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Introduction

Gallstones can lurk inside your gallbladder. Many people have gallstones and never know it. Gallstones are hard deposits in your gallbladder, a small organ that stores bile, which is a digestive fluid made in the liver. Gallstones may consist of cholesterol, salt, or bilirubin, which are discarded red blood cells. Gallstones range in size. They can be as small as a grain of sand or as large as an apricot

 

What Causes Gallstones?

 

The components in bile can crystallize and harden in your gallbladder, leading to gallstones. According to Medical history 80 percent of gallstones are made of cholesterol. The other 20 percent of gallstones are made of calcium salts and bilirubin. These are known as pigment stones.

 

Cholesterol Stones

 

Gallstones may develop when there is too much cholesterol in the bile secreted by your liver. Bile usually dissolves or breaks down cholesterol. However, if your liver makes more cholesterol than your bile can dissolve, hard stones may develop.

 

Bilirubin

Bilirubin is a chemical produced when your liver destroys old red blood cells. Some conditions, such as cirrhosis of the liver and certain blood disorders, cause your liver to produce more bilirubin than it should. Stones form when your gallbladder cannot break down the excess bilirubin. These hard substances are also called pigmented stones.

 

Concentrated Bile

 

Your gallbladder needs to empty bile to be healthy and function properly. If it fails to empty its bile content, the bile becomes overly concentrated, which causes stones to form.

 

Who Is at Risk for Gallstones?

 

While your body produces cholesterol naturally, you can also take in excess cholesterol through your diet. Many risk factors for gallstones are related to diet. These include:

  • Overweight or obese
  • Eating a diet that's high in fat or cholesterol
  • Rapid weight loss within a short period of time
  • Having diabetes mellitus
  • Female
  • Pregnant
  • Having a family history of gallstones

 

What Are the Symptoms of Gallstones?

 

You may not experience any symptoms if you have gallstones. According to the American College of Gastroenterology (ACG), 80 percent of people who have gallstones don't have any pain at all. These are called "silent" gallstones. Your doctor may find these stones in your gallbladder on radiological investigation. Some people do have gallstone symptoms. The most common symptom of gallstones is pain in the right upper quadrant of your abdomen. The pain often radiates to your back or right shoulder or shoulder blade.

 

Other symptoms include:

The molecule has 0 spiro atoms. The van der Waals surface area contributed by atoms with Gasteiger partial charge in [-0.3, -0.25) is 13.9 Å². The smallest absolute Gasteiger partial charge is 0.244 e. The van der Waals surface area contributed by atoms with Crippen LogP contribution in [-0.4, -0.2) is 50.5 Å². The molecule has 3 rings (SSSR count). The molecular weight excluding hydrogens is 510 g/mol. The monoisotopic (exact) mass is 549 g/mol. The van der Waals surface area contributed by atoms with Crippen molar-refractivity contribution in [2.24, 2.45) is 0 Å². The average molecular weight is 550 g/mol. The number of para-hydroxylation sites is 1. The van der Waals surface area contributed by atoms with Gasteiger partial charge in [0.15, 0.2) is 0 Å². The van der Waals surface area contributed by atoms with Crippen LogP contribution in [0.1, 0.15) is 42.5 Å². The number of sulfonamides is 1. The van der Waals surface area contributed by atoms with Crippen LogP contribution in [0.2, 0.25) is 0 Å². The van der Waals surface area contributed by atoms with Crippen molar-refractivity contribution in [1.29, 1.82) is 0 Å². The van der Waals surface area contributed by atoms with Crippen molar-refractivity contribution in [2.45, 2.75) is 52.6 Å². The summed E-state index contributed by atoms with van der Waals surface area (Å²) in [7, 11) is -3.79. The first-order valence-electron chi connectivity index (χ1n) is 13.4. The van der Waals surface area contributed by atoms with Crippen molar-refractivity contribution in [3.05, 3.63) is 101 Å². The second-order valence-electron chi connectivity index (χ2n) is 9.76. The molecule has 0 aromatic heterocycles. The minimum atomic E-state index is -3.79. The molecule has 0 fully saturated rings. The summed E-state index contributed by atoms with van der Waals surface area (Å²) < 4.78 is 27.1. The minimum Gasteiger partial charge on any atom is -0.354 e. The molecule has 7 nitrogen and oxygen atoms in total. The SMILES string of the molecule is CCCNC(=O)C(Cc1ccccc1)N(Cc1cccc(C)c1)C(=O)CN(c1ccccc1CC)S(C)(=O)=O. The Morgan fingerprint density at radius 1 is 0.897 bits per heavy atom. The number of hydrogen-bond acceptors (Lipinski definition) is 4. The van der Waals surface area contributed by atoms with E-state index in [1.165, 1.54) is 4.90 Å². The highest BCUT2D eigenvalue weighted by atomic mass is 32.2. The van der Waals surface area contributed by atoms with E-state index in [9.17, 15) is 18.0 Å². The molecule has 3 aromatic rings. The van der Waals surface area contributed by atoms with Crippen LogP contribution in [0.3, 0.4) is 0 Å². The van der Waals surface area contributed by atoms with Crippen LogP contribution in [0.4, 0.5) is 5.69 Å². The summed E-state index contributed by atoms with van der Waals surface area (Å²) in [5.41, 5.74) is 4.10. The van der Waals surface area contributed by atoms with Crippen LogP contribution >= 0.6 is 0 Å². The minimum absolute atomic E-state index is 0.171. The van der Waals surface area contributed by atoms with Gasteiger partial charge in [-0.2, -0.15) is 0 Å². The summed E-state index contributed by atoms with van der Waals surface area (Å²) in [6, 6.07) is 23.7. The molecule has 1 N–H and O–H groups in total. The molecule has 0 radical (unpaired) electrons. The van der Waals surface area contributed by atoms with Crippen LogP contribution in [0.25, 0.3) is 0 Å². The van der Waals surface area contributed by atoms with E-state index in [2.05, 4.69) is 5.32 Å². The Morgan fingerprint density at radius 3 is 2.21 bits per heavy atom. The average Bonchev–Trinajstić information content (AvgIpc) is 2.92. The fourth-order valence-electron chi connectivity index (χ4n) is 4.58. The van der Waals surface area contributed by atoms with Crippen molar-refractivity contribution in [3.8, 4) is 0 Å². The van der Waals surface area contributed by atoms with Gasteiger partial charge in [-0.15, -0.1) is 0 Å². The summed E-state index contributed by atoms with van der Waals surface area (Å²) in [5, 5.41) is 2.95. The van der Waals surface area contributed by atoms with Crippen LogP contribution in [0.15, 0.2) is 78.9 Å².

• Fever
  • A yellowish tint in your skin or eyes, which can indicate jaundice
  • Fullness of abdomen after having food
  • Nausea or vomiting
  • Clay-colored stools

 

What Are the Stages of Gallbladder Disease?

Extreme gallstone pain is known as a "gallbladder attack." This extreme pain lasts more than one to two hours. Gallstones themselves don't cause this pain. It occurs when the gallstones block the movement of bile from the gallbladder. This doesn't usually happen overnight. Instead, there are three stages that lead to the attack. gallstones form in the gallbladder. Usually, there's no pain in this stage. you start to experience gallbladder pain from time to time. You may notice this when you eat foods that are high in fat, such as fried foods. The pain doesn't usually extend past a few hours.

 

Other symptoms can include stomach pain, burping, diarrhea, nausea, and indigestion. In stage 3, a gallstone blocks the duct where bile moves from the gallbladder, a gallbladder attack occurs. This stage is a medical emergency. Symptoms can include intense stomach or back pain, fever, chills, or appetite loss. For every 100 people that have silent gallstones, 10 of those people will have an attack within a decade.

 

Diagnosis

 

How Are Gallstones Diagnosed?

Ultrasound

 

Ultrasound tests produce images of your abdomen. This is the preferred imaging method to initially confirm that you have gallstone disease

 

Abdominal CT Scan

 

This is an imaging test that takes pictures of your liver and abdominal region.

 
Blood Tests

Your doctor may order blood tests that measure the amount of bilirubin in your blood. The tests also help determine how well your liver is functioning.

 

How Are Gallstones Treated?

 

Your doctor may use any of several treatment options to remove stones or improve your condition.

 
Surgery

 

Surgery is often the only option for permanent solution. Your doctor may need to perform a laparoscopic gallbladder removal, which is a common surgery. General anesthesia is usually required for gallbladder removal. The surgeon will usually make three or four 5 mm incisions on your abdomen. Your surgeon will insert a small, lighted device into one of the incisions and carefully remove your gallbladder. You usually go home on the day of the procedure if you have no complications.

 

Prevention

 

You can't prevent gallstones, but you can reduce your risk with lifestyle strategies. Eat a balanced diet. Don't skip meals. Drink sufficient amounts of water each day to keep your body hydrated. If you plan to lose weight, do it slowly. Aim to lose no more than two pounds per week. Rapid weight loss may increase your risk of gallstones and other health problems.

 

What Can I Expect in the Long Term?

 

No significant changes occur after surgery as gall bladder function is to store bile which is secreted from Liver.

 

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